“Having the patient’s own immune system remove the cancer is one of the principles of immunotherapy,” reminds Dr. Anders.
Patients with microsatellite instability-associated colon cancer that have lots of lymphocytes infiltrating their tumor, lots of mutations, and PD-L1 expression respond well to PD-1 blockade. In a Phase II trial, albeit with a small number of patients, the objective response rate was 62% and the disease control rate was 92%.
“The whole field of immune cancer therapy is very encouraging, and there’s great excitement in continuing to measure which cancers have which checkpoint inhibitors,” reflects Dr. Anders. “There’s probably at least another dozen checkpoints.”
Beneath the Tip of the ELISA Iceberg
The challenge for drug companies is to establish baseline levels of protein biomarkers in each patient’s blood and to monitor changes in those levels to determine if they are responding to the therapy. “Unfortunately, today they often can’t measure them,” laments Dr. Duffy. The level of the target might simply be too low. He estimates up to 90% of the protein targets people want to measure are part of the ELISA iceberg that is below the surface.
Quanterix’s Simoa (Single molecule array) is a digital ELISA-based immunoassay with incredible sensitivity for detecting proteins. It’s about thousandfold more sensitive then traditional ELISA and can be multiplexed. The Simoa antibody-based technology specifically captures, labels, and counts single molecules in traditional sample types, such as blood, plasma, serum, tissues, and cells.
“You can’t get more sensitive than a single molecule,” exclaims Dr. Duffy.
Simoa brings new opportunities to flow cytometry. After sorting cells into different populations and isolating single cells, you might try breaking them open and analyzing what’s inside with Simoa.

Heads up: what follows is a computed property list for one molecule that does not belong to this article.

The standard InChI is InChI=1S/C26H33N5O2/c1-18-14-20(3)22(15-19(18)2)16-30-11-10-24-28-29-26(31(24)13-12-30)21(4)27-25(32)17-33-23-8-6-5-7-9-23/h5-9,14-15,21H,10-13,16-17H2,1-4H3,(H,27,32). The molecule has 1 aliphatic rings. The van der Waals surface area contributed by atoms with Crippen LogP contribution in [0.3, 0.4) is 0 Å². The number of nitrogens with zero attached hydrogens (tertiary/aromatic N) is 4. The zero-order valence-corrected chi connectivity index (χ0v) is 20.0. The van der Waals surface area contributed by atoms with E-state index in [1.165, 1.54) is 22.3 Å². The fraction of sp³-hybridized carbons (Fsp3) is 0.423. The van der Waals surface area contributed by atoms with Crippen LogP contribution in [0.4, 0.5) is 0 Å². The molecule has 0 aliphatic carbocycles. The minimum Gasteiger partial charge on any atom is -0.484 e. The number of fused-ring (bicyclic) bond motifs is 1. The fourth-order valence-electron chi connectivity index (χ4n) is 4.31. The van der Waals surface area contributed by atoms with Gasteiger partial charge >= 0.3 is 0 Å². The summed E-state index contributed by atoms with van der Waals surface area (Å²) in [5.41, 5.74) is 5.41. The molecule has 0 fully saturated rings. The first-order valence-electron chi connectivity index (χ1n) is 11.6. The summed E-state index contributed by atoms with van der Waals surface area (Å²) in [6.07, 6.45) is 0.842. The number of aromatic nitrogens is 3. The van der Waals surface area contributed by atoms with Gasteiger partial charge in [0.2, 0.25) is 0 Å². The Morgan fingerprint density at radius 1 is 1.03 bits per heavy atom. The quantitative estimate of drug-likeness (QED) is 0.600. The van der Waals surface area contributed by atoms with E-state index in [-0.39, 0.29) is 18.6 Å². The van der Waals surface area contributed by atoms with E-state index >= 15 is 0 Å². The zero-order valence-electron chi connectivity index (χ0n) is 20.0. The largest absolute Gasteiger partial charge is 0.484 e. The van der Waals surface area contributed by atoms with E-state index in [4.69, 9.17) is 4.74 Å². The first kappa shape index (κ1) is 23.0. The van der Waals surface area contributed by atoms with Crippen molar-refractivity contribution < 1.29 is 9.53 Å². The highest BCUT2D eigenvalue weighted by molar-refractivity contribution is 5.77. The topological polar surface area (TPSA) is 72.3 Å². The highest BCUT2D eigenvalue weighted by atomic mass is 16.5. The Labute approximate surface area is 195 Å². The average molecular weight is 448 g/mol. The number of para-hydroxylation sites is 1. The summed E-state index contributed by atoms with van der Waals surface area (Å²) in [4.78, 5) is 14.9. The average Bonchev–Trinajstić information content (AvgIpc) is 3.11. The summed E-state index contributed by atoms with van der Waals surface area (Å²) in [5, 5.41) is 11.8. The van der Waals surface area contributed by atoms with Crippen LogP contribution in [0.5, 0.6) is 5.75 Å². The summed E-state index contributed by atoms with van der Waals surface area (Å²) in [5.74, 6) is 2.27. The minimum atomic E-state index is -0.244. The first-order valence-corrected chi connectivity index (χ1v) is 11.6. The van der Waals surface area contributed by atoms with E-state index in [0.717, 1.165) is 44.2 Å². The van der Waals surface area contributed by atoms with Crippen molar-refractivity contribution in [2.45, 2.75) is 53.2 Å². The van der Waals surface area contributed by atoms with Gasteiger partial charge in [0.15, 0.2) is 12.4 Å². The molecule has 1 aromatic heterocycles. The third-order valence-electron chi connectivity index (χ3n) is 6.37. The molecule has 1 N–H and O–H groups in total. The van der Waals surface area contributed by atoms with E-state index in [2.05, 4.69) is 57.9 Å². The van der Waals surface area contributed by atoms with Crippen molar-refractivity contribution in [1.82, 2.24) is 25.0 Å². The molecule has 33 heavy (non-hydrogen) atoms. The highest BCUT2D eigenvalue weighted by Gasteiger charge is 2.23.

The Simoa HD-1 Analyzer™ is a fully automated sample-in to results-out instrument with high precision and lab-to-lab reproducibility. It’s designed to take markers from biomarker discovery through industry validation and drug development to clinical trials. Quanterix partnered with bioMerieux to take the platform toward FDA approval.
“The goal is to expedite FDA approval of biomarkers that are discovered in research,” reminds Dr. Duffy.
Many FDA-approved tests start as laboratory-developed tests (LDTs). “LDTs are where a lot of groundbreaking work takes place, and we have customers that are setting up LDTs around Simoa,” says Dr. Duffy. Customers use Homebrew Kits to develop custom assays with their own antibodies.
In drug development, people who are looking at specific epitopes cannot tolerate interference between the drug and measurement of the protein. “Flexibility in building assays is required, and flexibility is one of the unique features of Simoa technology,” asserts Dr. Duffy. “We provide training and help people develop their assays.”